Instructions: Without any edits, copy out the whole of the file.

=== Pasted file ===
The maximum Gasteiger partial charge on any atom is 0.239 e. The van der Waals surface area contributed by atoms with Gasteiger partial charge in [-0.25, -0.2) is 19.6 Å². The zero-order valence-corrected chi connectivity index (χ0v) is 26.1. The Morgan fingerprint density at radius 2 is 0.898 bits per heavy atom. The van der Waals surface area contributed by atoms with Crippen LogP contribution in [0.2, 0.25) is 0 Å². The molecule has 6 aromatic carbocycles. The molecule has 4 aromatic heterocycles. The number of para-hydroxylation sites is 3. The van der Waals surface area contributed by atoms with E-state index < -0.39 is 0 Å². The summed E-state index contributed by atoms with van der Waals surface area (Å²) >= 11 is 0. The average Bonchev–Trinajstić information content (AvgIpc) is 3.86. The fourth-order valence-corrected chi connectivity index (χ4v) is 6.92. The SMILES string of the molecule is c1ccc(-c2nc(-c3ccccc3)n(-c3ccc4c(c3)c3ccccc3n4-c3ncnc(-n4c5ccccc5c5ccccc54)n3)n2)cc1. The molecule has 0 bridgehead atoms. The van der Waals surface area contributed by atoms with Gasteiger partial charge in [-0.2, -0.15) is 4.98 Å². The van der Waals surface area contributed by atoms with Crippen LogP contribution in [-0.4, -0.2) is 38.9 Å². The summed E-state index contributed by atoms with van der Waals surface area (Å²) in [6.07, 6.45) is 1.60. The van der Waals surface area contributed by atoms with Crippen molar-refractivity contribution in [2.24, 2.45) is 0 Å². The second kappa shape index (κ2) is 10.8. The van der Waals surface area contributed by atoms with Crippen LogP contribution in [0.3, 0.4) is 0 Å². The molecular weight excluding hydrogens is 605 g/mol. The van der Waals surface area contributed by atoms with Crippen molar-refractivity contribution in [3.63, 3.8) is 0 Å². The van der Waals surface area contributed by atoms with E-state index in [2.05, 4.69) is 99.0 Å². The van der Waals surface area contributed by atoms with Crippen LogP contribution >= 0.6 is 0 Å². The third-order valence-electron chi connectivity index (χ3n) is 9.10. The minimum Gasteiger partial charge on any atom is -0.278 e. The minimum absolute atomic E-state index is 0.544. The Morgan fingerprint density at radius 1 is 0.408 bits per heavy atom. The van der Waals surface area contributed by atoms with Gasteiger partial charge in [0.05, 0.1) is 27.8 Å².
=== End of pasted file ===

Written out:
The maximum Gasteiger partial charge on any atom is 0.239 e. The van der Waals surface area contributed by atoms with Gasteiger partial charge in [-0.25, -0.2) is 19.6 Å². The zero-order valence-corrected chi connectivity index (χ0v) is 26.1. The Morgan fingerprint density at radius 2 is 0.898 bits per heavy atom. The van der Waals surface area contributed by atoms with Crippen LogP contribution in [0.2, 0.25) is 0 Å². The molecule has 6 aromatic carbocycles. The molecule has 4 aromatic heterocycles. The number of para-hydroxylation sites is 3. The van der Waals surface area contributed by atoms with E-state index < -0.39 is 0 Å². The summed E-state index contributed by atoms with van der Waals surface area (Å²) >= 11 is 0. The average Bonchev–Trinajstić information content (AvgIpc) is 3.86. The fourth-order valence-corrected chi connectivity index (χ4v) is 6.92. The SMILES string of the molecule is c1ccc(-c2nc(-c3ccccc3)n(-c3ccc4c(c3)c3ccccc3n4-c3ncnc(-n4c5ccccc5c5ccccc54)n3)n2)cc1. The molecule has 0 bridgehead atoms. The van der Waals surface area contributed by atoms with Gasteiger partial charge in [-0.2, -0.15) is 4.98 Å². The van der Waals surface area contributed by atoms with Crippen LogP contribution in [-0.4, -0.2) is 38.9 Å². The summed E-state index contributed by atoms with van der Waals surface area (Å²) in [6.07, 6.45) is 1.60. The van der Waals surface area contributed by atoms with Crippen molar-refractivity contribution in [2.24, 2.45) is 0 Å². The second kappa shape index (κ2) is 10.8. The van der Waals surface area contributed by atoms with Crippen LogP contribution in [0.3, 0.4) is 0 Å². The molecular weight excluding hydrogens is 605 g/mol. The van der Waals surface area contributed by atoms with Crippen molar-refractivity contribution in [3.63, 3.8) is 0 Å². The van der Waals surface area contributed by atoms with E-state index in [2.05, 4.69) is 99.0 Å². The van der Waals surface area contributed by atoms with Crippen LogP contribution >= 0.6 is 0 Å². The third-order valence-electron chi connectivity index (χ3n) is 9.10. The minimum Gasteiger partial charge on any atom is -0.278 e. The minimum absolute atomic E-state index is 0.544. The Morgan fingerprint density at radius 1 is 0.408 bits per heavy atom. The van der Waals surface area contributed by atoms with Gasteiger partial charge in [0.05, 0.1) is 27.8 Å².